Is this the smallest syncthing device?

It’s a Raspberry Pi Zero W. The usb cable is for power.

sda           8:0    1 116.9G  0 disk
└─sda1        8:1    1 116.9G  0 part /mnt/stik1
mmcblk0     179:0    0  59.5G  0 disk
├─mmcblk0p4 179:4    0  52.5G  0 part /mnt/data
├─mmcblk0p2 179:2    0   3.9G  0 part /
├─mmcblk0p3 179:3    0   2.9G  0 part [SWAP]
└─mmcblk0p1 179:1    0   250M  0 part /boot`

Does it work? :slight_smile:

Yes, of course!:slight_smile:

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top - 15:05:33 up  2:44,  1 user,  load average: 0.19, 0.12, 0.10
Tasks:  99 total,   1 running,  98 sleeping,   0 stopped,   0 zombie
%Cpu(s):  1.7 us,  1.3 sy,  0.0 ni, 97.0 id,  0.0 wa,  0.0 hi,  0.0 si,  0.0 st
KiB Mem:    493260 total,   365192 used,   128068 free,    58644 buffers
KiB Swap:  3018748 total,        0 used,  3018748 free.   168416 cached Mem

 1372 root      20   0    5100   2372   2016 R  1.6  0.5   0:04.39 top
  453 david     23   3  801516  38556  10424 S  0.3  7.8   3:22.69 syncthing
  861 root      20   0   12236   5308   4600 S  0.3  1.1   0:00.79 sshd
    1 root      20   0    5404   3936   2780 S  0.0  0.8   0:04.68 systemd
    2 root      20   0       0      0      0 S  0.0  0.0   0:00.01 kthreadd
    3 root      20   0       0      0      0 S  0.0  0.0   0:02.42 ksoftirqd/0
    5 root       0 -20       0      0      0 S  0.0  0.0   0:00.00 kworker/0:0H
    7 root       0 -20       0      0      0 S  0.0  0.0   0:00.00 lru-add-drain
    8 root      20   0       0      0      0 S  0.0  0.0   0:00.01 kdevtmpfs

I’m trying to build a fleet of these. Takes a really long time to scan and syncing is sloooooow (12,000 items with 65GB, so kinda expected). But they seems to work. My whole cluster got out of whack and I had to wipe and start over (all indication is that it was self-inflicted)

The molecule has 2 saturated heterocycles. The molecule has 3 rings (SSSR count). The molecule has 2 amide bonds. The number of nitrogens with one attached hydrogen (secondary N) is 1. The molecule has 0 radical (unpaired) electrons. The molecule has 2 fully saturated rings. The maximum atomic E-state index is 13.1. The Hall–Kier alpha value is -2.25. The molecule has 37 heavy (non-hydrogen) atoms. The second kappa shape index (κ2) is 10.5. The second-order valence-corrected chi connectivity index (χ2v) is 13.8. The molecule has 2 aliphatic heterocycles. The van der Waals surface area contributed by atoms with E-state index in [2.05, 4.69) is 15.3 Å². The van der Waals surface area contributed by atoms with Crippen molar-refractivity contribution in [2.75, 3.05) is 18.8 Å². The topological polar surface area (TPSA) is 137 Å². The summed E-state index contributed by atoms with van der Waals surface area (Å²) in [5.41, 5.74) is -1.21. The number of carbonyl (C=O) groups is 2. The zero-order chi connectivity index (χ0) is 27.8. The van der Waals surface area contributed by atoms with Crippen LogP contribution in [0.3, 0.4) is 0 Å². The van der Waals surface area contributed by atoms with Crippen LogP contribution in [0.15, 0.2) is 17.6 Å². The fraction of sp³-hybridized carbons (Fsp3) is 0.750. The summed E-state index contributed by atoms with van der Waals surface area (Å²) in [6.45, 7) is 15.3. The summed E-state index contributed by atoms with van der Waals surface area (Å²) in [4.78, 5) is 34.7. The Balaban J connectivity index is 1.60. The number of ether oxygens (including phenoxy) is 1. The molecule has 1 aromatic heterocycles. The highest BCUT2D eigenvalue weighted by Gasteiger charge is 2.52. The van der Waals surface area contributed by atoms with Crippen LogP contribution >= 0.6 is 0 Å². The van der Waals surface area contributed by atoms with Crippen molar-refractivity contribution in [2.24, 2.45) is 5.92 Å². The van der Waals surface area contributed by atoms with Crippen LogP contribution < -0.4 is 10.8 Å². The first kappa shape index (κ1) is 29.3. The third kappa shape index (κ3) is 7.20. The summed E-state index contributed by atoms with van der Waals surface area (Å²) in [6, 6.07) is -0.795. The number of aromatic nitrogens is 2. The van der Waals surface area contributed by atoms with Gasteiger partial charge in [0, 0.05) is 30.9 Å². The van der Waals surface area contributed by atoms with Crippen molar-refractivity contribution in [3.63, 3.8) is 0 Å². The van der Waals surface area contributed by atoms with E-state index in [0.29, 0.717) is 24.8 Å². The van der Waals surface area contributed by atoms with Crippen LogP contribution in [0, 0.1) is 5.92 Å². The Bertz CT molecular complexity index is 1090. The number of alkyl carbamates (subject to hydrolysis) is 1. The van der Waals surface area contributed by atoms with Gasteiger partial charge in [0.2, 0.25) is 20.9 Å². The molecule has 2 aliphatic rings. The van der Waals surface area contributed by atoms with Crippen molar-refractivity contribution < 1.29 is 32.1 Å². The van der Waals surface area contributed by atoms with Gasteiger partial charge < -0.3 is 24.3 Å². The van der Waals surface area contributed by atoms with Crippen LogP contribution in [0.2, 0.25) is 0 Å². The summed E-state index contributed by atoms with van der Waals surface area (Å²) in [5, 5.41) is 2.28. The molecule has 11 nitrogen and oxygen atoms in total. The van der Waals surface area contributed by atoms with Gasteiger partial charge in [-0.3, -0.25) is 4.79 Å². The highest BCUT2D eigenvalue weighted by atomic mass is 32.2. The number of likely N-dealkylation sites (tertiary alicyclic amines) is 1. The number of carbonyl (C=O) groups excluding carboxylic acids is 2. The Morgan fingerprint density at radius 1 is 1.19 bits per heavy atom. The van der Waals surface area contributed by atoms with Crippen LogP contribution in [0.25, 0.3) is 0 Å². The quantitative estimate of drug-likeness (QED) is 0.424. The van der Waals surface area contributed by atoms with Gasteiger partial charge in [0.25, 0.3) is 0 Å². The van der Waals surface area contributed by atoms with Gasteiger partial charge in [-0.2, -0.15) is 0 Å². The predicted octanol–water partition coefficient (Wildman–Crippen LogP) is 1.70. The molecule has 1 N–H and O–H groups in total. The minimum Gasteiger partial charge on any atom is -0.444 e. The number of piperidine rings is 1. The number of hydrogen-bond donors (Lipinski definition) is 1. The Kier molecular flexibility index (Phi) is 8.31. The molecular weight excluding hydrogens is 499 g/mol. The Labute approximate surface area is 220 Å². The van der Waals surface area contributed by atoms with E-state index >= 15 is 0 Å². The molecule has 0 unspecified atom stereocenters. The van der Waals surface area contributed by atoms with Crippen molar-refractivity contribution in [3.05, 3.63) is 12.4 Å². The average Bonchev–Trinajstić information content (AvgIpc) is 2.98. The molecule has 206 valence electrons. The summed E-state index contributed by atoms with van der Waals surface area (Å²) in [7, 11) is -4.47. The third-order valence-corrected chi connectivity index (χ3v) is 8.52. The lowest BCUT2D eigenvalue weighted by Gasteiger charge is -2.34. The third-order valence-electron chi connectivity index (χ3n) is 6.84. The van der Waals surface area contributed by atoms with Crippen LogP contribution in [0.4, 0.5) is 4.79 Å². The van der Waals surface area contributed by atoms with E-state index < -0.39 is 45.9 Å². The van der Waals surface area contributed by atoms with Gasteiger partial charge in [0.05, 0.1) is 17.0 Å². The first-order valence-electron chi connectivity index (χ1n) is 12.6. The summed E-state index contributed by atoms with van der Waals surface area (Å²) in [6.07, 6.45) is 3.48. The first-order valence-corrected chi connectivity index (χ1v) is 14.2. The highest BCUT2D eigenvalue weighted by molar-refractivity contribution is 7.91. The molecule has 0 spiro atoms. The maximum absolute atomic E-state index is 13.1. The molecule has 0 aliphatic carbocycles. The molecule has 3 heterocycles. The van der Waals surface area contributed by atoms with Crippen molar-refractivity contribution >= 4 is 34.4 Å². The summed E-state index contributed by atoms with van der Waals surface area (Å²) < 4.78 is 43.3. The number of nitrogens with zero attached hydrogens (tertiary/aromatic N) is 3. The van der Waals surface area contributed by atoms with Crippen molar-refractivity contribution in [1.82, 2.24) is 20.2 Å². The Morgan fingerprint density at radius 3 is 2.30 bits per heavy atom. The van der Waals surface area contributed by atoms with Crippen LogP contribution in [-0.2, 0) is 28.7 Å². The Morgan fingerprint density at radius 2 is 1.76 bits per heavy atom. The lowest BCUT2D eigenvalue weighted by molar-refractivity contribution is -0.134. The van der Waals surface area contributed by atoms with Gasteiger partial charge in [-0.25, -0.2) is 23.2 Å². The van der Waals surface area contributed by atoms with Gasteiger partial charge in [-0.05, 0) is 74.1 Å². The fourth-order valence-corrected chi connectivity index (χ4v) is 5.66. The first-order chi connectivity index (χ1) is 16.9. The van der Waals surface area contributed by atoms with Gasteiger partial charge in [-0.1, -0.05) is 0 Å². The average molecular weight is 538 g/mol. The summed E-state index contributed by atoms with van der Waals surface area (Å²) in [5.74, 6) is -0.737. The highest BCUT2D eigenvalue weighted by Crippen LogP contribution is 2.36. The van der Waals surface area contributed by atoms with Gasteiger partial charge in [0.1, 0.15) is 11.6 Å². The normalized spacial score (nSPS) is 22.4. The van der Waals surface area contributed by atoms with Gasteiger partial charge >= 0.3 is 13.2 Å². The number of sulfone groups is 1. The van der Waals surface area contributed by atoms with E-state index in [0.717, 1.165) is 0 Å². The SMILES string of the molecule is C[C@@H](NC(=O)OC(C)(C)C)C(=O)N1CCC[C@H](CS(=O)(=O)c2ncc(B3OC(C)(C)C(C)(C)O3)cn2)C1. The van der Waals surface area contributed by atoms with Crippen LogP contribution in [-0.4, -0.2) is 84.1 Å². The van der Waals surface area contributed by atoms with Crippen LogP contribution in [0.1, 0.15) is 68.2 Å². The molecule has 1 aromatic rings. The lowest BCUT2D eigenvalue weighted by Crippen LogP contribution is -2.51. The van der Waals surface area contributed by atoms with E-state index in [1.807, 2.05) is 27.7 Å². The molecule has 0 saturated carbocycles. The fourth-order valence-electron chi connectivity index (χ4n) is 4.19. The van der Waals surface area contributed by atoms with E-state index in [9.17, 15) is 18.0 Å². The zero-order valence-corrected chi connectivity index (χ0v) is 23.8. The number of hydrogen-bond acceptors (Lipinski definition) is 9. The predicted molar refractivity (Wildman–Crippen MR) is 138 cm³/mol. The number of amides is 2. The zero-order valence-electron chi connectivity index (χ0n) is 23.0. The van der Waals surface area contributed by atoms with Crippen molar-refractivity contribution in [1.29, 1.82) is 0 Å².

These are the textbook use-case of needing “receive only” folders. They have no users typically. I am using them as tiny web servers (content needs to be pushed out, but is not generated on device)

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I’m using this since few months and it works as well :slight_smile: Only difference I’ve attached an external HD but I had to use a “Y” cable to power it externally with the same power source used for the board… unfortunately those tiny boards have limited current on their usb ports.

(almost same scope, receive only device to backup a remote folder)

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Yeah, I’ve found the most reliable way is to use 128GB MicroSD cards. USB flash drives can work too, but many of them are not engineered for 24/7 operation and overheat.

I’d posit that this one is the smallest Syncthing device (at least per/GB, it has 128GB onboard)

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As I have 64GB on sd and 128GB on usb, I have 50% more storage. The usb drive is less than 50% the volume of the encased pi, so you aren’t beating me on your measure.:slight_smile:

[edit] Mind you, if you stuck in a 128GB flash drive…:stuck_out_tongue_winking_eye:

[edit] Mind you, if you stuck in a 128GB flash drive…:stuck_out_tongue_winking_eye: